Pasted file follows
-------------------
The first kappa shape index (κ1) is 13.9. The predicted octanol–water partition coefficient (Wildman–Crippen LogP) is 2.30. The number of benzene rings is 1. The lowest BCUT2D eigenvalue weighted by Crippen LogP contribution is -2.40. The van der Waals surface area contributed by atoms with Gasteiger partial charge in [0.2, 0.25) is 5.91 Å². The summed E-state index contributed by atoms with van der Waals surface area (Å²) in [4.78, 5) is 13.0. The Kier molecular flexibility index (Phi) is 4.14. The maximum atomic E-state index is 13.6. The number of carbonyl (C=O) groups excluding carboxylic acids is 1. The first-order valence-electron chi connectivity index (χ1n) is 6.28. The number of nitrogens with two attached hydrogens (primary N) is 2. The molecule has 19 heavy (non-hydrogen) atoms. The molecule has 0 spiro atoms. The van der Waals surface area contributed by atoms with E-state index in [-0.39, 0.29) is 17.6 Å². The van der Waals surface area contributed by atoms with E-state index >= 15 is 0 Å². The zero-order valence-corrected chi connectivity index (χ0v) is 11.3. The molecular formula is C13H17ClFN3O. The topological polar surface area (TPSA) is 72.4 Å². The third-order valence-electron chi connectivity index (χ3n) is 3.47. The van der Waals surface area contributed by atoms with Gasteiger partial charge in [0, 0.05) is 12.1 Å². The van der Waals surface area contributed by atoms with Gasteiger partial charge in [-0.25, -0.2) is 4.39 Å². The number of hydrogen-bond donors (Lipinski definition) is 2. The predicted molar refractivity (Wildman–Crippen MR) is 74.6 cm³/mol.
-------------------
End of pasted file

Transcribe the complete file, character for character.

The first kappa shape index (κ1) is 13.9. The predicted octanol–water partition coefficient (Wildman–Crippen LogP) is 2.30. The number of benzene rings is 1. The lowest BCUT2D eigenvalue weighted by Crippen LogP contribution is -2.40. The van der Waals surface area contributed by atoms with Gasteiger partial charge in [0.2, 0.25) is 5.91 Å². The summed E-state index contributed by atoms with van der Waals surface area (Å²) in [4.78, 5) is 13.0. The Kier molecular flexibility index (Phi) is 4.14. The maximum atomic E-state index is 13.6. The number of carbonyl (C=O) groups excluding carboxylic acids is 1. The first-order valence-electron chi connectivity index (χ1n) is 6.28. The number of nitrogens with two attached hydrogens (primary N) is 2. The molecule has 19 heavy (non-hydrogen) atoms. The molecule has 0 spiro atoms. The van der Waals surface area contributed by atoms with E-state index in [-0.39, 0.29) is 17.6 Å². The van der Waals surface area contributed by atoms with E-state index >= 15 is 0 Å². The zero-order valence-corrected chi connectivity index (χ0v) is 11.3. The molecular formula is C13H17ClFN3O. The topological polar surface area (TPSA) is 72.4 Å². The third-order valence-electron chi connectivity index (χ3n) is 3.47. The van der Waals surface area contributed by atoms with Gasteiger partial charge in [0, 0.05) is 12.1 Å². The van der Waals surface area contributed by atoms with Gasteiger partial charge in [-0.25, -0.2) is 4.39 Å². The number of hydrogen-bond donors (Lipinski definition) is 2. The predicted molar refractivity (Wildman–Crippen MR) is 74.6 cm³/mol.